HBO’s summer documentary series includes Prom Night in Mississippi, Boy Interrupted

Besides light, fun reality TV, summer has also become a time for incredible documentaries that tell stories about people both famous and unknown, thanks in large part to HBO’s summer documentary series, which also aired last summer.

This year, HBO’s summer documentary series again airs a new documentary Mondays at 9 p.m. ET, and most weeks, those will be preceded at 7 p.m. by a sports-focused documentary, including Barbaro (July 20) and Breaking the Huddle: The Integration of College Football (July 27). The summer series kicks off tonight with Teddy: in His Own Words, which “explores the life and 46-year Senate career of Ted Kennedy.”

Highlights of the rest of HBO’s slate include July 20’s debut of Prom Night in Mississippi, which follows actor Morgan Freeman’s offer to his high school that he’d pay for their prom if the segregated proms would be merged into one for both black and white students. Among the other great films are Aug. 3’s Boy Interrupted, the story of a 15-year-old who killed himself after suffering from biopolar disorder; Aug. 10’s The Nine Lives of Marion Barry, a profile of the former Washington, D.C. mayor; and The Last Truck: The Closing of a GM Plant, which “tells the inside story of the last days of a General Motors plant in moraine, Ohio, as lived by the people who worked the line.”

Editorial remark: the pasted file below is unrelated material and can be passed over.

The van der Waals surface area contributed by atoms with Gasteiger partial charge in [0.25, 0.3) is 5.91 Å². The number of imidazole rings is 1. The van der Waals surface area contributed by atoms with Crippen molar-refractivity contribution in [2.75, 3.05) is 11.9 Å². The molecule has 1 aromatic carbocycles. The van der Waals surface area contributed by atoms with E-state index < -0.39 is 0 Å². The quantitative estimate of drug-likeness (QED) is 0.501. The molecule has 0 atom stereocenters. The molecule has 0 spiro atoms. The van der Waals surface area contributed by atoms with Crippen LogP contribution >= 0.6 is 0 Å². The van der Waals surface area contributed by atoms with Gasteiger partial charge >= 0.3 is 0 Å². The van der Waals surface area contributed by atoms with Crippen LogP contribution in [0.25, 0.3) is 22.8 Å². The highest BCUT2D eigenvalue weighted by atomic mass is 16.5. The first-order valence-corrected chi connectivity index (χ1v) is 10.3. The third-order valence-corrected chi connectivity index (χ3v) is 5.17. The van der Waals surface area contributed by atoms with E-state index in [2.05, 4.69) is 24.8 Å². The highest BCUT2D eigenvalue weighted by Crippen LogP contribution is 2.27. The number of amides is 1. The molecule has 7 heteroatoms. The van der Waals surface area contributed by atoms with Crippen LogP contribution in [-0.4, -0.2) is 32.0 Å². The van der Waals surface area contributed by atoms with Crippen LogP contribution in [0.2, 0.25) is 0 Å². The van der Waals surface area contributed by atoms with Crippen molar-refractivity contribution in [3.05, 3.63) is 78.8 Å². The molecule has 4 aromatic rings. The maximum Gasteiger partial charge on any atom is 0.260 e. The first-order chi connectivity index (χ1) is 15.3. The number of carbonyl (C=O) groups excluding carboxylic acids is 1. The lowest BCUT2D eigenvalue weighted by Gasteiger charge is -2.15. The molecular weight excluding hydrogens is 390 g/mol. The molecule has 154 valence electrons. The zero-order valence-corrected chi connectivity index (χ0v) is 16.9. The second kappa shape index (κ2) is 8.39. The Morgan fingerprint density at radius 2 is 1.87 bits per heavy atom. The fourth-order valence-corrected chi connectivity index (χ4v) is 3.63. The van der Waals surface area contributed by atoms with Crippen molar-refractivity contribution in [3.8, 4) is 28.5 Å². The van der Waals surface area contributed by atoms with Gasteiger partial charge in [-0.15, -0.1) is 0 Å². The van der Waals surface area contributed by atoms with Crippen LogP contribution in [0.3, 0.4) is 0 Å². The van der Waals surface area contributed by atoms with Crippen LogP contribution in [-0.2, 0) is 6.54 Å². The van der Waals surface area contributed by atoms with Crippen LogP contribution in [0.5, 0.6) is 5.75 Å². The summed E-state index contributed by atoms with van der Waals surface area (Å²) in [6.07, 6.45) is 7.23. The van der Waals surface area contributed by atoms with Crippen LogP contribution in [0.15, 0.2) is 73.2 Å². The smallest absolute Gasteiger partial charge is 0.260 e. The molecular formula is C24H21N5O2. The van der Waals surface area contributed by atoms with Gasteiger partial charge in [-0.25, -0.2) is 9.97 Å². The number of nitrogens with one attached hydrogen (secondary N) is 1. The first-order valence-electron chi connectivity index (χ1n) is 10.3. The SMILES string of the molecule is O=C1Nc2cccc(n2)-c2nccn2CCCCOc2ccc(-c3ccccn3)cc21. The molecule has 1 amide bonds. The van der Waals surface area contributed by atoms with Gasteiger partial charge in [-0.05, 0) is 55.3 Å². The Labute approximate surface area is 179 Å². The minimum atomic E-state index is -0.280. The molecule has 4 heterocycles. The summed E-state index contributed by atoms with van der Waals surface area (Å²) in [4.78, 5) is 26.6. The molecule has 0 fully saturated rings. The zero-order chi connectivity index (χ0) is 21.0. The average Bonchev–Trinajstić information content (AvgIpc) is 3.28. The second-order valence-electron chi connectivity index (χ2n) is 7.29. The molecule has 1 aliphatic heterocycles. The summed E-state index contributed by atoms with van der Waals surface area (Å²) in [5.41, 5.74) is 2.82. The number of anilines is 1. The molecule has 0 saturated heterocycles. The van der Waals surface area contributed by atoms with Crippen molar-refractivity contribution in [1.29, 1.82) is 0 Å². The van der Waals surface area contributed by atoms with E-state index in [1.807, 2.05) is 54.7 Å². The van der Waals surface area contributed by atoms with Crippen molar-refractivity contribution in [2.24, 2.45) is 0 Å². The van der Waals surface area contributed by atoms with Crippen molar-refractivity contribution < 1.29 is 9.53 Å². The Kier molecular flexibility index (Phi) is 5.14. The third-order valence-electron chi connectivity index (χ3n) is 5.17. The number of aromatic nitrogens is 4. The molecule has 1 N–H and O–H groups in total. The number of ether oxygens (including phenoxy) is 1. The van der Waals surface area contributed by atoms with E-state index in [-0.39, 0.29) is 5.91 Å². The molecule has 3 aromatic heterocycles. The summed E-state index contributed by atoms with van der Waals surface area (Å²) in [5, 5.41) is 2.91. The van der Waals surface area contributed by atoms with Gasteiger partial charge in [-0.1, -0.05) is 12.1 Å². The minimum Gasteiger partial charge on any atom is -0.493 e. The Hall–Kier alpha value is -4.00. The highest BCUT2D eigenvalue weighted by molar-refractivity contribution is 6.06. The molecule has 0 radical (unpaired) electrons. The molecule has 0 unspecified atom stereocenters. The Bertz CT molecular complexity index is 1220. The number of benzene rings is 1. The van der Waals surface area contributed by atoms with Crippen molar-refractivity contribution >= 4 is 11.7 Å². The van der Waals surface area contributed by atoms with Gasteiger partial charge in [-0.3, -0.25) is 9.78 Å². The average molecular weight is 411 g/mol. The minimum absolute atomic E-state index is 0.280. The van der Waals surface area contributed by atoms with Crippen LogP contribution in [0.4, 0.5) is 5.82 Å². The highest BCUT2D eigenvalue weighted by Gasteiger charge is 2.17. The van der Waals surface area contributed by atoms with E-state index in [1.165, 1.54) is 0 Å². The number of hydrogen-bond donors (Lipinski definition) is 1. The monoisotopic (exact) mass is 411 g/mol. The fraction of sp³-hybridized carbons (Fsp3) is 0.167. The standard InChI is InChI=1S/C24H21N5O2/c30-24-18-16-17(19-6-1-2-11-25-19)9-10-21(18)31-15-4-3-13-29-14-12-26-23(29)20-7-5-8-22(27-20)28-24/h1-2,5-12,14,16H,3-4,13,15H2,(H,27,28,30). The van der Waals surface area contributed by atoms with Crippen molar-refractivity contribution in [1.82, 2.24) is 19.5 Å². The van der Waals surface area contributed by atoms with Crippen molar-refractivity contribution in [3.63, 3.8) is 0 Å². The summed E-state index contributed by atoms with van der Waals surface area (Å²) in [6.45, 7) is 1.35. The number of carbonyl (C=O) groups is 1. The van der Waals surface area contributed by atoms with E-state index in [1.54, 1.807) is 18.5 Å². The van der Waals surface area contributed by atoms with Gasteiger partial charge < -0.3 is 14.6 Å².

Also Monday night, The Documentary Channel debuts Immokalee USA, which it says is “a documentary chronicling the daily lives of migrant farm workers and their challenges and struggles to make a living in Immokalee, Fla.,” which is very close to the tiny, freakishly conservative and rich town of Naples, Fla. (where I grew up despite not being freakishly conservative or rich). The documentary airs at 9 p.m. ET but can also be viewed online, as it will be available on YouTube and on

Check out the schedule of televised documentaries for debut dates and, for HBO’s series, links to the repeat schedule.

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about the writer

Andy Dehnart is a journalist who has covered reality television for more than 15 years and created reality blurred in 2000. A member of the Television Critics Association, his writing and criticism about television, culture, and media has appeared on NPR and in Playboy, Buzzfeed, and many other publications. Andy, 36, also directs the journalism program at Stetson University in Florida, where he teaches creative nonfiction and journalism. He has an M.F.A. in nonfiction writing and literature from Bennington College. More about reality blurred and Andy.